At Kunsthaus Acud, German and Congolese artists* collaborate to bring Congolese street art to Berlin.
Orakle Ngoy (l.), Lucile de Witte, Lova Lova, Matti Schulz and Chris Shongo occupy the Acud Photo: Jan Durina/Acud macht neu
In the courtyard of the Acud art house, there is a long table, the smell of beans and chicken. In the background, Orakle Ngoy shows a music video. The rapper from Congo combines lines in French and the traditional language Lingala: Her songs are about violence against women in her village, among other things. The style seems aggressive, determined. Congolese music is strongly influenced by rumba, but for some years now hip hop has been on the rise.
Six artists* from the capital of the Democratic Republic of Congo and from Berlin have been occupying Kunsthaus Acud since August in a friendly takeover. Their project is called Yambi. They want to bring the performative art of Kinshasa to the streets of Berlin. "In Kinshasa, artists are there for the people, they enjoy a high reputation," explains Matti Schulz. Art takes place on the street, where everyone can enjoy it.
About 50 guests came to the Fufu dinner on Monday evening and discussed with each other in French, English and German. "Fufu is a staple food in Congo," says Matti Schulz. It is made from cassava and corn flour and pressed into balls. Side dishes include beans, spinach, cassava and chicken thighs. He learned about fufu in Kinshasa when he worked there as an artist two years ago.
During his time in Kinshasa, he met the other artists. They became friends and came up with the idea of organizing an artistic exchange. Schulz is a visual artist who creates sculptures. Henrike Naumann is also part of the project. She presents a film project about the Sapeurs, a street movement in Kinshasa. And documents the project with the other artists*.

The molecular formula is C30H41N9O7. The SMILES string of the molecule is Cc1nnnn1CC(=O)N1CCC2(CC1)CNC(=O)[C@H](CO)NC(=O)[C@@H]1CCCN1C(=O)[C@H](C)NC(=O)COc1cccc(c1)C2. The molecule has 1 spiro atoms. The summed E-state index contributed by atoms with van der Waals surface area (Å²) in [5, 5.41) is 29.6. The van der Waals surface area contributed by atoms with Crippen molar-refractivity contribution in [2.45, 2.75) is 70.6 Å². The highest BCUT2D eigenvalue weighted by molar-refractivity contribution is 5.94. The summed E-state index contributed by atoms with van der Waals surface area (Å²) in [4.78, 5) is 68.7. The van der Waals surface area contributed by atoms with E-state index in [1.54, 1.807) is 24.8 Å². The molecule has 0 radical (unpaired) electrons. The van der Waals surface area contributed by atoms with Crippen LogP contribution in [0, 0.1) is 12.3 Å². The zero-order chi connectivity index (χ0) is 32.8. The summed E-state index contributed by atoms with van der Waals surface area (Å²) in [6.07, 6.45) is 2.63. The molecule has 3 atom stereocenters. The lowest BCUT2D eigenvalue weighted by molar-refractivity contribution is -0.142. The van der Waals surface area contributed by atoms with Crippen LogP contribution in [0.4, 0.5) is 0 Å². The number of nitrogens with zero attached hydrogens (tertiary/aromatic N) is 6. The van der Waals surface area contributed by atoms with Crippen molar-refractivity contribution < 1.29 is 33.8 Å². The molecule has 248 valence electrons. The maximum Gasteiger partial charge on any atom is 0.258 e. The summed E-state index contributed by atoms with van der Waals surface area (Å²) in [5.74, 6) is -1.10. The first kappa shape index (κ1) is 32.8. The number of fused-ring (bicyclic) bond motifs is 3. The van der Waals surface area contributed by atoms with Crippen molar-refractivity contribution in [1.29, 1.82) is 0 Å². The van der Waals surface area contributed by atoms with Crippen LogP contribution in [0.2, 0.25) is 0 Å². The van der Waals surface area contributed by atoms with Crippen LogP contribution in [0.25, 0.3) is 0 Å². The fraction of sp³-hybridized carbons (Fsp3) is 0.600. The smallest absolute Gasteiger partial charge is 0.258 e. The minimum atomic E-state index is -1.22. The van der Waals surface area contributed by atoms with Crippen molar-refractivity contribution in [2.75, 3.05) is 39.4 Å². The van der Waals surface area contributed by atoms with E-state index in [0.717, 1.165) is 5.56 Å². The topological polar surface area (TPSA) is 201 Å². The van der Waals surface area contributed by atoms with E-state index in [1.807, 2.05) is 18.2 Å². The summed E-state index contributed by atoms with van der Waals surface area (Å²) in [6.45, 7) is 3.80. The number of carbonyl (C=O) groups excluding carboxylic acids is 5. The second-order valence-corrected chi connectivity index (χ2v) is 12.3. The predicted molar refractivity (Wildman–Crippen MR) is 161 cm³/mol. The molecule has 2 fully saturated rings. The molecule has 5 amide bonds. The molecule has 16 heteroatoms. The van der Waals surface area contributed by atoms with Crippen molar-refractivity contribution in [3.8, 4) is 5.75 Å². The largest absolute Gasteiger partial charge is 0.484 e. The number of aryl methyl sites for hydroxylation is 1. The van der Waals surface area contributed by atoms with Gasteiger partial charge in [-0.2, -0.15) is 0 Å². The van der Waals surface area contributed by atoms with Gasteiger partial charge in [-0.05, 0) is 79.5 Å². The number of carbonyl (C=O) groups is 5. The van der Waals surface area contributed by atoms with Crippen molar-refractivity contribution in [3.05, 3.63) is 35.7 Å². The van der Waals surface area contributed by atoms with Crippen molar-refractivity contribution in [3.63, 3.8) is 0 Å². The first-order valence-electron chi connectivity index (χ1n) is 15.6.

The exhibition at Acud macht neu, Veteranenstr. 21, will open on August 30 at 6 pm. It will then be on view there until September 14, from Thursday to Saturday, 2 to 7 pm.
Art is often political in Kinshasa.
"Yambi means welcome," says Chris Shongo. He is a designer and photographer. His art is created from recycled everyday objects; his latest costume is made from water bags. "I put things in a new context," he says. His art is political, which is not uncommon in Kinshasa: In addition to graffiti in Kinshasa’s streets, he has also made photo series with people with albinism or street children. "I represent them through my art and create a platform," he says.
Wilfried Luzele Vuvu aka Lova Lova is a singer and Ngunza guru. He tries to combine colorful melodies and rhythms from rock, rumba or ragga with traditional influences. His music ranges from loud chanting to melodic parts in which he sings himself into a trance. "With the loud shouts, I summon the ancestors," he says. Along the way, he creates objects out of various materials that he uses as jewelry for his performances. His trademark is a pair of glasses made from two cans of corn.
Lucile de Witte was born in France, but now makes his home in Kinshasa. For the exhibition she has created a sculpture that is meant to remind of a statue in Kinshasa: It represents two hands holding a globe. She will explain the symbolism at the opening. She will also practice the Congolese national anthem on a miniature piano. "I’m sure I’m going to get lost, but this symbolizes my attempts at integration," she says.
The project is sponsored by the Goethe-Institut. The concept envisions: Initially, the artists* live under one roof, alongside which they organize events and concerts. Each artist works independently, and a collective emerges from the individual works: in the Acud Gallery, in the courtyard and on the street. Work will continue at the Kunsthaus until the exhibition opens on August 30. In December, the exhibition will also be shown in Kinshasa.